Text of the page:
Thursday, June 28, 2007

Humane is a Tricky Concept

Art Beck (Dennis Dybeck)

—Art Beck, San Francisco

After weeks of bitter insomnia,
you finally collapse and begin
to dream of the sacred forest and huge
thorn trees that scream all night.

Burglars, sent by your starved dead
wife to steal your hidden breath,
rummage the bedside drawers. But
you've already — slipped into the wood

through the old cracked bark — begun to swim
with the dark pulsing sap into the tunneling
taproot and the blind greed for earth and the diamond

of dazzling light at the core where all of us
always live. That frightening place, the blinding
flash, the eye that can't bear our touch.


—Art Beck

is a tricky concept. A word we take visiting to some
very dark places. The CIA practices humane interrogation.
Lethal injection is humane — as were the electric chair

and the long drop, before. The Humane Society gasses our
unwanted pets. The ancients were being human as well
as humane when they sacrificed a half pound or so of

ritually slaughtered calf to the nectar nourished
gods — enticing heaven to share and absolve
carnivorous guilt. Our slaughterhouses with their

conveyers, hooks and pneumatic machines are inhumane
but efficient. As are cats who play for hours with their
prey, just to savor their own cruel saliva.

But are they inhuman as well? The really big, wild
cats, after all, don’t toy with their kill. Hunger
is too insistent. It’s the sleek, Purina fed housecat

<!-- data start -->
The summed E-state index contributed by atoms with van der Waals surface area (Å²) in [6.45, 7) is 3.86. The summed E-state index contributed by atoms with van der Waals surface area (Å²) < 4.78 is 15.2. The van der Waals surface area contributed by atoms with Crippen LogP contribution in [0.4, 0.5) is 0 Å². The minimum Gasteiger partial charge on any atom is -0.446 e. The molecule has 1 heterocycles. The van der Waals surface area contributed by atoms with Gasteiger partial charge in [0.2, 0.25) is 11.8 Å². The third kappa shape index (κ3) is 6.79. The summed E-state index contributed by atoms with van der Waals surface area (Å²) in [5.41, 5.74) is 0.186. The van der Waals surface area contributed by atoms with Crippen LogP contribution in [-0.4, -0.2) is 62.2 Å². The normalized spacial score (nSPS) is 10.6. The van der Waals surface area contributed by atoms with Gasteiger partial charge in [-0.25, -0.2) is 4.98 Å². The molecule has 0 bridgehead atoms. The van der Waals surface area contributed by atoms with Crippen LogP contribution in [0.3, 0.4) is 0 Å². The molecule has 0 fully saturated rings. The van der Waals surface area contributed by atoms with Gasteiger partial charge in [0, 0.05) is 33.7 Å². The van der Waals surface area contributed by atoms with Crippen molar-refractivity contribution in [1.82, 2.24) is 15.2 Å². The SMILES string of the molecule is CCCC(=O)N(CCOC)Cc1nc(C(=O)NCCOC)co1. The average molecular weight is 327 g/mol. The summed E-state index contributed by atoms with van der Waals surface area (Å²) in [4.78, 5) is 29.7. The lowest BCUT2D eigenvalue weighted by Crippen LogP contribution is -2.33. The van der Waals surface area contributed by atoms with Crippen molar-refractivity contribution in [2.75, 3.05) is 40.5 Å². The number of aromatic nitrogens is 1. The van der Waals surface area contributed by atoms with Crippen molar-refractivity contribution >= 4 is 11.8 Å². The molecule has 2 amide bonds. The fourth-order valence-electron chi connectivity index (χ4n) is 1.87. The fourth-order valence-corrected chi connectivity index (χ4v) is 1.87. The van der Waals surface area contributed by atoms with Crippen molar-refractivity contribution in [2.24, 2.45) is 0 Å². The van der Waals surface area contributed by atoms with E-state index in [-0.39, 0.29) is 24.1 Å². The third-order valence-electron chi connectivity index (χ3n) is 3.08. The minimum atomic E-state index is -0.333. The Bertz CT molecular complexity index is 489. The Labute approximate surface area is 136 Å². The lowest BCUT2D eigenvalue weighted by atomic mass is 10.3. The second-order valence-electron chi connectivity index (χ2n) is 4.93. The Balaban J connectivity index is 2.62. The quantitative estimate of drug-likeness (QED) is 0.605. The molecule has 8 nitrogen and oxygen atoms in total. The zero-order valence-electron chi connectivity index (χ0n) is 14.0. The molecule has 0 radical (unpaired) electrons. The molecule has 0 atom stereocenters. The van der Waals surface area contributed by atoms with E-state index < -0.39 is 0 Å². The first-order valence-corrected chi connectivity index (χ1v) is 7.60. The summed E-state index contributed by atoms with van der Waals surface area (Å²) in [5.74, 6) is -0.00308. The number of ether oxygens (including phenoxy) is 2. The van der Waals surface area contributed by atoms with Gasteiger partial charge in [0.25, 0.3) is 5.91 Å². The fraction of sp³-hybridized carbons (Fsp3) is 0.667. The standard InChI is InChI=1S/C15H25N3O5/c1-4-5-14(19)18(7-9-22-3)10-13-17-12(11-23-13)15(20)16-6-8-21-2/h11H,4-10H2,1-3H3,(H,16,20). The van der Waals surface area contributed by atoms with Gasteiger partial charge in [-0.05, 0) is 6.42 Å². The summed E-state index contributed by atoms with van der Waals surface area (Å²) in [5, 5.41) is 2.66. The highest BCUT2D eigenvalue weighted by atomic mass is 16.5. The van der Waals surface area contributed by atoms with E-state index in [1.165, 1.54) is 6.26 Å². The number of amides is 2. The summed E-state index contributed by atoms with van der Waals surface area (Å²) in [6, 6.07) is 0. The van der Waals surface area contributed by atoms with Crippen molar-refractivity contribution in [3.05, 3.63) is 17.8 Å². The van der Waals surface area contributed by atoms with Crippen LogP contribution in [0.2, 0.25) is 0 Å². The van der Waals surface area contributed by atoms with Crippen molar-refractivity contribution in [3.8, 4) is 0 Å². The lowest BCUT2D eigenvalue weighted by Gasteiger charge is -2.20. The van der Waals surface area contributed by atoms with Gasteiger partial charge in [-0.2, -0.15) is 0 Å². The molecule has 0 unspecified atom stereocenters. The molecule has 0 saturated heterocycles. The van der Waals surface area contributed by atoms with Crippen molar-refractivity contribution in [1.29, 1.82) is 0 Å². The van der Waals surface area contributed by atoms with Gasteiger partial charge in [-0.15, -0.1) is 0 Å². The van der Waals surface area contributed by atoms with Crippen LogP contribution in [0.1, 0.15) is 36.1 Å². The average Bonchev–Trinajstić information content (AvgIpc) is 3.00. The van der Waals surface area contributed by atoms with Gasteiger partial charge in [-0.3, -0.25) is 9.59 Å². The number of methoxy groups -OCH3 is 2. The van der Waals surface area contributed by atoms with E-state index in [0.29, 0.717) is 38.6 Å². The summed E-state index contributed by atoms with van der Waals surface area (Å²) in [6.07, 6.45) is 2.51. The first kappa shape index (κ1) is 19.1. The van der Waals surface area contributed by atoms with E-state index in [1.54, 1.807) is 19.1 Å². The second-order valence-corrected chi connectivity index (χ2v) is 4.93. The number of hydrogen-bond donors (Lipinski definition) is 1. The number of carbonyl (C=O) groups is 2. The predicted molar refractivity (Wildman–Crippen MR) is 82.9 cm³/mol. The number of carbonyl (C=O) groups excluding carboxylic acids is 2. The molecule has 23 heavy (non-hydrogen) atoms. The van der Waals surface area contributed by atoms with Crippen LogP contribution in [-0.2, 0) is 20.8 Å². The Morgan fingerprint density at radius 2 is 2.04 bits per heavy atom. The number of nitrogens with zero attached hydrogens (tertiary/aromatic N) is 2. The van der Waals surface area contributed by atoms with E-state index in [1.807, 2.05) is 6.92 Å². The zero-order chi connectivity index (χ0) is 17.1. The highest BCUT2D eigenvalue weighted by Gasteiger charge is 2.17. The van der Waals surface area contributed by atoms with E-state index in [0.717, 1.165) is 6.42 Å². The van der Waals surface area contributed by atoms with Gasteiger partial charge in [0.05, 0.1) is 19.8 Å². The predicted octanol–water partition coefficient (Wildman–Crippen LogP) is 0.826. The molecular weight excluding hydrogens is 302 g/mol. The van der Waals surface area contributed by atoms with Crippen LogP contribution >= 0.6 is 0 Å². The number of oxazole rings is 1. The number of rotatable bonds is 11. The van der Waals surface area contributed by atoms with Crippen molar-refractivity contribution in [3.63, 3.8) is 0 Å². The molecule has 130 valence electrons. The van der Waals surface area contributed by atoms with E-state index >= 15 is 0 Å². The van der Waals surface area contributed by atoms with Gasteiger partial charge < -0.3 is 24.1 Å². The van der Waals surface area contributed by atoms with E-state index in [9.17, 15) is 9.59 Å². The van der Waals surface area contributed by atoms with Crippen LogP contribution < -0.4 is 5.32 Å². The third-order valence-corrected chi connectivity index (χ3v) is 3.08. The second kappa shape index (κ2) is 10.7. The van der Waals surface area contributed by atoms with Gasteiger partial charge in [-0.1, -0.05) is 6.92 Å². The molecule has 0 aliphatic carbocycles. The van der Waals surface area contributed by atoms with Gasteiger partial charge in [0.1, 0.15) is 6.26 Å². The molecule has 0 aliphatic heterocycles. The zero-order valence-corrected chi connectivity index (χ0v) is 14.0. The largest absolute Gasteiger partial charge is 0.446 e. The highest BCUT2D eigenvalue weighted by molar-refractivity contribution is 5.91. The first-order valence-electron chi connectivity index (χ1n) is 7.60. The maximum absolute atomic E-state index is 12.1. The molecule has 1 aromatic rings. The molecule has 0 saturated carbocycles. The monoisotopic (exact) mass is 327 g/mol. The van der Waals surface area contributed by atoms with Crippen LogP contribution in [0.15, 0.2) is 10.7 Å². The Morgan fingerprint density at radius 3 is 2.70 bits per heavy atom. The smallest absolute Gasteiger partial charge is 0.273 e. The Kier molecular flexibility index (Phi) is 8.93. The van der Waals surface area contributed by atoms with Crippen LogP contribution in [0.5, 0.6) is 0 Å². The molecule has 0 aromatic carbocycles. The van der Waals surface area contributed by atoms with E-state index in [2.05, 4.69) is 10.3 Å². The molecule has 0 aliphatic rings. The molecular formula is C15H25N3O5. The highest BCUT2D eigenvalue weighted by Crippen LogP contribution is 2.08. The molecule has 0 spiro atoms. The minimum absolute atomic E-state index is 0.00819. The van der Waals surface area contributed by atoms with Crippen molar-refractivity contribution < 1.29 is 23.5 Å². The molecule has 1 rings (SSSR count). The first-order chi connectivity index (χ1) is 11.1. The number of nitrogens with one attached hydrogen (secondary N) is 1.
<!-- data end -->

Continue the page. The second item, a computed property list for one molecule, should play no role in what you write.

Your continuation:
that revels in torturing the starved trembling mouse,
the peeping crippled sparrow. And the ordinary
guy with a bit of a Budweiser gut who patiently

chomps a pizza on his gently rocking boat and nurses
his excitement — waiting for the nibble of a really big one,
the still ignorant pull on the barely visible line.

The kind of fish we all want, the kind that fights
desperately against the thin steel in its craw
and runs again and again from the fisherman,

full of hope, then ever so slowly,
losing hope, ever so slowly reeled
in by his brand new, slick equipment.


Thanks, Dennis (Art)! Art Beck is a San Francisco poet and translator who has published three books of original poetry — most recently Summer With All Its Clothes Off (Gravida, 2005), and selected poems of Luxorius and Rilke in two translation volumes. His work has appeared in a number of anthologies and journals, including Translation Review, Two Lines, Artful Dodge, Alaska Quarterly, Tule Review, and the 2004 Heyday Books anthology, California Poetry from the Gold Rush to the Present. An on-and-off lifelong project has been translating the complete poems of Luxorius — a 6th-century North African Roman poet whose work was literally lost for 1000 years, until the single manuscript containing his 90 extant poems resurfaced in 1615.

In the mid 1980s, the company Dennis worked for sent him to Sacramento on a temporary assignment that ended up lasting some two years. During that time he formed enduring friendships with many Sacramento poets and continues to regularly participate in Sacramento events and readings. For the interesting story about how "Art Beck" came about, go to

Here's a picture of Art (Dennis) reading at Luna's Cafe in Sacramento:

•••Speaking of Luna's: tonight (6/28), at 8 PM, Poetry Unplugged presents Gene Bloom, Leslie Bally, Julie Valin at Luna's Cafe, 1414 16th St., Sacramento. Open mic before and after. [See the new issue of Rattlesnake Review for poetry from Gene and Julie.]